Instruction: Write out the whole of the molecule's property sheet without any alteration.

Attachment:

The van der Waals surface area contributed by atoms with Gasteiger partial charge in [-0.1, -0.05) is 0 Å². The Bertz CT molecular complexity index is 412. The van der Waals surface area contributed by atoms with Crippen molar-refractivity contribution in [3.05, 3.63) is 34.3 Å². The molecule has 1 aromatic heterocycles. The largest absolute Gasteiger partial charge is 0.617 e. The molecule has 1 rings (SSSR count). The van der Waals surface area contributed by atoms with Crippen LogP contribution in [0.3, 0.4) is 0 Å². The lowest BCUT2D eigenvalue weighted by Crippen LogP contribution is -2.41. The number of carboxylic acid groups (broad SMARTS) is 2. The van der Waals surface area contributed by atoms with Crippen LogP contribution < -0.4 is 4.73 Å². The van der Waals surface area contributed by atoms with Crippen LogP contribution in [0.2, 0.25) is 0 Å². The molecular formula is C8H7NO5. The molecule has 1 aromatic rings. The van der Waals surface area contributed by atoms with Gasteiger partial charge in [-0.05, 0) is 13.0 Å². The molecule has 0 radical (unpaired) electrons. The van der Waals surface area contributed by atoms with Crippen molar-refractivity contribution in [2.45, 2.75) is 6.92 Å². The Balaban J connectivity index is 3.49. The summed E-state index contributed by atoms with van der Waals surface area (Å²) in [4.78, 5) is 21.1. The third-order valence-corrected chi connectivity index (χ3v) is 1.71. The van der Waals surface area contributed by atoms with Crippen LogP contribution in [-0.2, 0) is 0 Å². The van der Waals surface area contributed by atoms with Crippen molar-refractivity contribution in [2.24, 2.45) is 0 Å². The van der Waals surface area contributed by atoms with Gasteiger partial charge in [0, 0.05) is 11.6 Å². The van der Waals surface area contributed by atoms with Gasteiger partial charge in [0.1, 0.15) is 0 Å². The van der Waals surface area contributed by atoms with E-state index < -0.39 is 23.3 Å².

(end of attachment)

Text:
The van der Waals surface area contributed by atoms with Gasteiger partial charge in [-0.1, -0.05) is 0 Å². The Bertz CT molecular complexity index is 412. The van der Waals surface area contributed by atoms with Crippen molar-refractivity contribution in [3.05, 3.63) is 34.3 Å². The molecule has 1 aromatic heterocycles. The largest absolute Gasteiger partial charge is 0.617 e. The molecule has 1 rings (SSSR count). The van der Waals surface area contributed by atoms with Crippen LogP contribution in [0.3, 0.4) is 0 Å². The lowest BCUT2D eigenvalue weighted by Crippen LogP contribution is -2.41. The number of carboxylic acid groups (broad SMARTS) is 2. The van der Waals surface area contributed by atoms with Crippen LogP contribution < -0.4 is 4.73 Å². The van der Waals surface area contributed by atoms with Crippen LogP contribution in [0.2, 0.25) is 0 Å². The molecular formula is C8H7NO5. The molecule has 1 aromatic rings. The van der Waals surface area contributed by atoms with Gasteiger partial charge in [-0.05, 0) is 13.0 Å². The molecule has 0 radical (unpaired) electrons. The van der Waals surface area contributed by atoms with Crippen molar-refractivity contribution in [2.45, 2.75) is 6.92 Å². The Balaban J connectivity index is 3.49. The summed E-state index contributed by atoms with van der Waals surface area (Å²) in [4.78, 5) is 21.1. The third-order valence-corrected chi connectivity index (χ3v) is 1.71. The van der Waals surface area contributed by atoms with Crippen LogP contribution in [-0.2, 0) is 0 Å². The van der Waals surface area contributed by atoms with Crippen molar-refractivity contribution in [2.24, 2.45) is 0 Å². The van der Waals surface area contributed by atoms with Gasteiger partial charge in [0, 0.05) is 11.6 Å². The van der Waals surface area contributed by atoms with Gasteiger partial charge in [0.1, 0.15) is 0 Å². The van der Waals surface area contributed by atoms with E-state index < -0.39 is 23.3 Å².